I got a big box in the mail. My postal carrier, who is a dear woman, drove it up my long driveway and honked for me to come outside. She said, “It looks like rain so I didn’t want to leave this one in the box.” We have a box just for packages on our fence. Keeps the dogs from tearing into them.
Like Pooh Bear, I almost said, “Tut, tut . . .,” but I didn’t think she’d get the reference. She might even be offended. Does anyone even say “tut, tut” anymore? Probably not. Like The Little Engine That Could and The Little Red Hen (Paul Galdone Classics), Pooh’s dialogue, in The Complete Tales of Winnie-the-Pooh, is mostly packed in mothballs these days. Please read these stories to your children. They will remember one day and thank you for it. Claire and I were discussing the first two books this morning on our way to school. Also,Henry and Mudge and Mr. Putter & Tabby Pour the Tea. Claire said the Henry and Mudge books made her think she could read long before she could. She’d memorized them, but I digress.
Back to the package. I bet it isn’t packed with mothballs. At least, I hope not. Don’t you just love packages from far, far away? They always hold a bit of mystery inside, and even if from only across town, they feel like they’ve traveled from afar. Mine states “Breakable–Glass” on its front. Shall we open it together?
I know I don’t look happy, but I am just concentrating, trying to take a selfie. It’s harder than you think. I can hear my children laughing.
Look! The postmark says it’s from Canada. Hello Canadian friends! Ooh, look inside. I wish they’d used biodegradable filler. It could go on the compost pile instead of the landfill. Unfortunately, they did not. Sigh.
Uncovered, we see four little packages wrapped and strapped and snuggled into their beds.
Have you guessed yet what they are? Shall I show you another photo?
Ready to see them? I know I am!
The one above is a Tye-type of hyacinth vase. Its shape was created by George Pearcy Tye in England in the mid-1800s. It has been copied ever since. There are blown glass examples and molded ones like the second vase below. The Birmingham History Forum (UK) has more information on Mr. Tye. The vase, above, is older and blown glass. You can tell from the sharpness at the top and the place on the bottom where it was connected to the blow tube. It is not, however, an original Tye because it doesn’t have the markings needed, “Gt Charles St, Birmingham” and in the middle: ‘G P Tye.’ Some also included ‘1850’”. This is quoted from my favorite UK blog on forcing, Garden Withindoors. It is from Julie’s first blog: Hyacinth Vases. Before you buy any vases on eBay, you may want to check out her list of researched prices. This is quite a service for an unknowing buyer.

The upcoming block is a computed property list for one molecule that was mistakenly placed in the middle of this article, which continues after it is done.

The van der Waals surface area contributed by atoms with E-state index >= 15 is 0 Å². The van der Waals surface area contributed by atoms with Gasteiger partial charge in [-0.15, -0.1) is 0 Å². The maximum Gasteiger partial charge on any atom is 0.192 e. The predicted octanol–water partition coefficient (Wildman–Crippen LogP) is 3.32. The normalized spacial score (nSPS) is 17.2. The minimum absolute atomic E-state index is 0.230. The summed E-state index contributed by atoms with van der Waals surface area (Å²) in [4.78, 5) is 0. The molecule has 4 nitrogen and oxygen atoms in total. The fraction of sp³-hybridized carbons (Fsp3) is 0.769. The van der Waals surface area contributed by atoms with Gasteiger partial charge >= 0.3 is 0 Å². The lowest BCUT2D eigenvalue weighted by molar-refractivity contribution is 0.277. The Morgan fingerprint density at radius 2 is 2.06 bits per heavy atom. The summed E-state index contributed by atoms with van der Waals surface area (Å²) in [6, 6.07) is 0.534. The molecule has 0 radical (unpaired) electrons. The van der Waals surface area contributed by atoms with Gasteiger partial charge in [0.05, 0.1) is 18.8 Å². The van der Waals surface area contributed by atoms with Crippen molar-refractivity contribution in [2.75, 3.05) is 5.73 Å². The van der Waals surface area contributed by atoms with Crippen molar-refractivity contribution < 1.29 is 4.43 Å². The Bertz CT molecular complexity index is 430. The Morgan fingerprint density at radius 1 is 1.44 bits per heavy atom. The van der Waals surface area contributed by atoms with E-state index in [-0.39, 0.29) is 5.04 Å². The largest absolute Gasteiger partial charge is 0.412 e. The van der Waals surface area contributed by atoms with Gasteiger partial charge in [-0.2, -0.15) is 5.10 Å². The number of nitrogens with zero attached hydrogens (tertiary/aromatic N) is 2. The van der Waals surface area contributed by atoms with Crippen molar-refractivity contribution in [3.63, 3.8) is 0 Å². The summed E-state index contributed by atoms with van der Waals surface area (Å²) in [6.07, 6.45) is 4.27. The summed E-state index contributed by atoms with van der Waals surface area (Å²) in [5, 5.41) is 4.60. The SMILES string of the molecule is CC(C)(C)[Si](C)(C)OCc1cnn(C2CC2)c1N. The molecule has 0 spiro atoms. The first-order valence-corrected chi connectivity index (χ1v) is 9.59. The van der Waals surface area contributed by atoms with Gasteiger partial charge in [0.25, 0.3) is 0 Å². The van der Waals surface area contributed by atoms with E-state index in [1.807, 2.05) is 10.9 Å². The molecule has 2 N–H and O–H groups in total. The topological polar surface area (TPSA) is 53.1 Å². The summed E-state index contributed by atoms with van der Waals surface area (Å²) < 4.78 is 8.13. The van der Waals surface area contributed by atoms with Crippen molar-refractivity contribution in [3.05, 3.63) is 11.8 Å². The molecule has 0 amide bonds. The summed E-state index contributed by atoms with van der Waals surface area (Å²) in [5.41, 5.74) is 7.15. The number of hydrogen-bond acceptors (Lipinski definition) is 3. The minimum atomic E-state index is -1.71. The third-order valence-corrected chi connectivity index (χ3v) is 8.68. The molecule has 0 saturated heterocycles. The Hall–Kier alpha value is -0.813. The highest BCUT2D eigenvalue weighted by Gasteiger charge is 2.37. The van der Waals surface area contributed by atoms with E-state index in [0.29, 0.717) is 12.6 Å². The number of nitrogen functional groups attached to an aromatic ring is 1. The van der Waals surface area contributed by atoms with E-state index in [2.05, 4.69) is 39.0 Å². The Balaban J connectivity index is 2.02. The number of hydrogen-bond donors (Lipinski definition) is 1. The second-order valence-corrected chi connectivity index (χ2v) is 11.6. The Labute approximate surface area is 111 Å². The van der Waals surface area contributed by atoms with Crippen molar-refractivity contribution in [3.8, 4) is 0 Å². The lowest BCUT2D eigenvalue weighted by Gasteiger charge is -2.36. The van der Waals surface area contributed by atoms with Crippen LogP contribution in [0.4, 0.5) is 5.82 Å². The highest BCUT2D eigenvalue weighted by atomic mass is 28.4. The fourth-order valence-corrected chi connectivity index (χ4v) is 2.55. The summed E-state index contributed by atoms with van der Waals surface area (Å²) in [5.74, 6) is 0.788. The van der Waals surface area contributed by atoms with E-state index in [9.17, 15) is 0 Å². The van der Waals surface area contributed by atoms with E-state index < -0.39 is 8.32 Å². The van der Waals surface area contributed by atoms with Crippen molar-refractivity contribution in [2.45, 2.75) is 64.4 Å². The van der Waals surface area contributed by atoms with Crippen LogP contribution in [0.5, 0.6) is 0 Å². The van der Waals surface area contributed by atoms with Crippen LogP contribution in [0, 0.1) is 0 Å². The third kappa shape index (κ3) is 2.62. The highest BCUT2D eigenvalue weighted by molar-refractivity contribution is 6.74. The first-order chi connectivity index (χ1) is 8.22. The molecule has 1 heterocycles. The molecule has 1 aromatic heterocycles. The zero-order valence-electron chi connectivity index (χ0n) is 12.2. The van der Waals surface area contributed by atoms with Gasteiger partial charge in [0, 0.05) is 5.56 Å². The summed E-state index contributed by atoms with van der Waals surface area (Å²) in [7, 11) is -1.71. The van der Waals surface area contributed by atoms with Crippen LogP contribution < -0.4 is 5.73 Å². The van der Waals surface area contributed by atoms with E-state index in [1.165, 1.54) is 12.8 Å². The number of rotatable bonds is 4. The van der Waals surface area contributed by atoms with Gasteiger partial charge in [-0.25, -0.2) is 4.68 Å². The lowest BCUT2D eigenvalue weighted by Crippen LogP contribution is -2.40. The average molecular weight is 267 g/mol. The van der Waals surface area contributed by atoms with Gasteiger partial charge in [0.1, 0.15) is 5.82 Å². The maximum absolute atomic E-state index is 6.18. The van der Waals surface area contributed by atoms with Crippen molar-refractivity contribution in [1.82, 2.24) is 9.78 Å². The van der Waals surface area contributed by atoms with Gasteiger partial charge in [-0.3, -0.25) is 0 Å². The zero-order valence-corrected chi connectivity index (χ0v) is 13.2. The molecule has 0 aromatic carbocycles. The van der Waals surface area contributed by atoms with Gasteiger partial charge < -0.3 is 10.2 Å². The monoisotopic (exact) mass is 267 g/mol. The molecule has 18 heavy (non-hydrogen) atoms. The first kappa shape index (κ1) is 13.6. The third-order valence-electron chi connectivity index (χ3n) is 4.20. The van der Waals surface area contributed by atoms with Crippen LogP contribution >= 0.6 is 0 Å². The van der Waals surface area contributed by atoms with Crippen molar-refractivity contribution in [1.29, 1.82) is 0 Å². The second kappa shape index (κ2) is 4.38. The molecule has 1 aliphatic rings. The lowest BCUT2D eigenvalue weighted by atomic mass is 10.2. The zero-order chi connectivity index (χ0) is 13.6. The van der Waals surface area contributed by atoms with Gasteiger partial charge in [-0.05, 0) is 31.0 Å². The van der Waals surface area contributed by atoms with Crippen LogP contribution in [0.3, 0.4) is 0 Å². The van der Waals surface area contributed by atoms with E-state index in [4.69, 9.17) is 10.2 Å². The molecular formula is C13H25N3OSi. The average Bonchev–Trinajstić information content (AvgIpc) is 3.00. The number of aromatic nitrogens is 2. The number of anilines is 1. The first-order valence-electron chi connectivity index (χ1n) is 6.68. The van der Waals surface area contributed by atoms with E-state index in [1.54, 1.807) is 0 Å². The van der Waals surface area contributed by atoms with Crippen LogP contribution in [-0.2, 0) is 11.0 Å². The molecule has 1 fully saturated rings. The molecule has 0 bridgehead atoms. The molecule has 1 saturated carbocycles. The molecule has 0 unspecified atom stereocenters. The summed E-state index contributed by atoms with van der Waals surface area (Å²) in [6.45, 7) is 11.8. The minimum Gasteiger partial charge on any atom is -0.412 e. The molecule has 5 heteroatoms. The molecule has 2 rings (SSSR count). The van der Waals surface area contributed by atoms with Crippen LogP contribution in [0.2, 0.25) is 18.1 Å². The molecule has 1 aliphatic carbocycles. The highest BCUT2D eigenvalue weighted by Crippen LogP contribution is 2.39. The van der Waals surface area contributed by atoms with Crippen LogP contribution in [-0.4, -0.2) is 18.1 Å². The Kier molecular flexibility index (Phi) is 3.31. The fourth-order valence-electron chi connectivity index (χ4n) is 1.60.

Here’s vase #2: It is a molded variety, and from this photo, you should be able to see the line on the side. This means it is a newer variety. I can’t tell you how new, but I know molded vases were produced well into the middle of the 20th Century. It also has a polished rim that is very smooth, another indication that it is molded. In the back part of the photo is my dining room. The part bathed in light is my seed starting station. Right now, it’s full of amaryllis and paperwhites under light. We’ve been very cloudy so I’m giving them a bit of extra help to get them going. I want paperwhites and some amaryllis, preferably the red ones, by Christmas. I also put some out in the greenhouse to get an early start. To learn more about growing amaryllis, may I suggest Matt Mattus’ informative post, Amaryllis Confidential. He’s a bulb connoisseur and knows a lot about them.
While this vase is not as graceful as the older one, who really cares? I’m just using them to grow hyacinths so I don’t go mad in winter. Some of the best information on all things forcing are on blogs from the Netherlands. I found several through Pinterest, and fortunately Google Chrome makes an attempt to translate them for me. Sometimes, the verbiage is pretty funny and wrong, but I still get the gist of what the author is trying to say.
Now, on to vase #3. Don’t you feel like they are pageant girls? Maybe it’s their hourglass shape. Vase #3 is a blown variety. See the bottom? That tells you it is mouth-blown. It does have a smooth top and was polished. It is a round variety. I don’t know about its date, but I think it is old.
Here’s another shot of it.
Vase #4 may not be a vase at all. It could be a candle holder, and it’s a strange little creature. It is sorta lopsided. I knew this when I bought it. I loved it’s color and unique shape. Even if it is a candle holder, it will still work as a bulb vase.
So, those are my prezzies to me. I have been on a bulb vase binge this year. I started earlier than last year, and the prices were great. I’m still waiting on a package from the Royal Mail (UK) with three Tye-type vases in unique colors. I’ll let you know when they get here. In meantime, here are the four vases sitting on my kitchen table. I cleaned them which is always a pleasure. Look how they shine. Can’t you just see purple hyacinths in them, or red tulips? I can.
Did you buy yourself any pre-Christmas presents? Will they come in small or large packages? Do tell.